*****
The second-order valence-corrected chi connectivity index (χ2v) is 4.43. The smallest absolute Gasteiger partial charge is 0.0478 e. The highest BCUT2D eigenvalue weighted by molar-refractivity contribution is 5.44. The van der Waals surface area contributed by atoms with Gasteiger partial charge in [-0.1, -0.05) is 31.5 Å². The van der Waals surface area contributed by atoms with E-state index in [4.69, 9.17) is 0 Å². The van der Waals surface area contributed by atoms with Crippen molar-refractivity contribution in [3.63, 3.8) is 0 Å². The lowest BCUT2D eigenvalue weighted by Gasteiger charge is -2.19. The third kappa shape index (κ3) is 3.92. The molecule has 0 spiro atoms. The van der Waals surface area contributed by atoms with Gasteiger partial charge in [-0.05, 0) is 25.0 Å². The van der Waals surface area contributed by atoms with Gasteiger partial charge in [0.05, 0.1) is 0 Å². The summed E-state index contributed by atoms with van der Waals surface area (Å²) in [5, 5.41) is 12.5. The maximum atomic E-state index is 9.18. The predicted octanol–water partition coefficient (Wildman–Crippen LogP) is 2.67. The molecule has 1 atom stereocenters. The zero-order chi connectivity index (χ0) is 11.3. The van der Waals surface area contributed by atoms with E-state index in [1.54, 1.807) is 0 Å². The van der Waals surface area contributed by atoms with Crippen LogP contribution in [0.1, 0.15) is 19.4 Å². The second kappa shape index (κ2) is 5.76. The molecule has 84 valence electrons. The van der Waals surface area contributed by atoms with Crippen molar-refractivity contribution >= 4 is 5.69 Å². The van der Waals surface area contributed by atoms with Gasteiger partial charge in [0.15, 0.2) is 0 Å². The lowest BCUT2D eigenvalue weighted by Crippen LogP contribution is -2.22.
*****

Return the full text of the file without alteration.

The second-order valence-corrected chi connectivity index (χ2v) is 4.43. The smallest absolute Gasteiger partial charge is 0.0478 e. The highest BCUT2D eigenvalue weighted by molar-refractivity contribution is 5.44. The van der Waals surface area contributed by atoms with Gasteiger partial charge in [-0.1, -0.05) is 31.5 Å². The van der Waals surface area contributed by atoms with E-state index in [4.69, 9.17) is 0 Å². The van der Waals surface area contributed by atoms with Crippen molar-refractivity contribution in [3.63, 3.8) is 0 Å². The lowest BCUT2D eigenvalue weighted by Gasteiger charge is -2.19. The third kappa shape index (κ3) is 3.92. The molecule has 0 spiro atoms. The van der Waals surface area contributed by atoms with Gasteiger partial charge in [-0.05, 0) is 25.0 Å². The van der Waals surface area contributed by atoms with Gasteiger partial charge in [0.05, 0.1) is 0 Å². The summed E-state index contributed by atoms with van der Waals surface area (Å²) in [5, 5.41) is 12.5. The maximum atomic E-state index is 9.18. The predicted octanol–water partition coefficient (Wildman–Crippen LogP) is 2.67. The molecule has 1 atom stereocenters. The zero-order chi connectivity index (χ0) is 11.3. The van der Waals surface area contributed by atoms with E-state index in [1.54, 1.807) is 0 Å². The van der Waals surface area contributed by atoms with Crippen LogP contribution in [0.1, 0.15) is 19.4 Å². The second kappa shape index (κ2) is 5.76. The molecule has 84 valence electrons. The van der Waals surface area contributed by atoms with Crippen molar-refractivity contribution >= 4 is 5.69 Å². The van der Waals surface area contributed by atoms with Gasteiger partial charge in [0.15, 0.2) is 0 Å². The lowest BCUT2D eigenvalue weighted by Crippen LogP contribution is -2.22.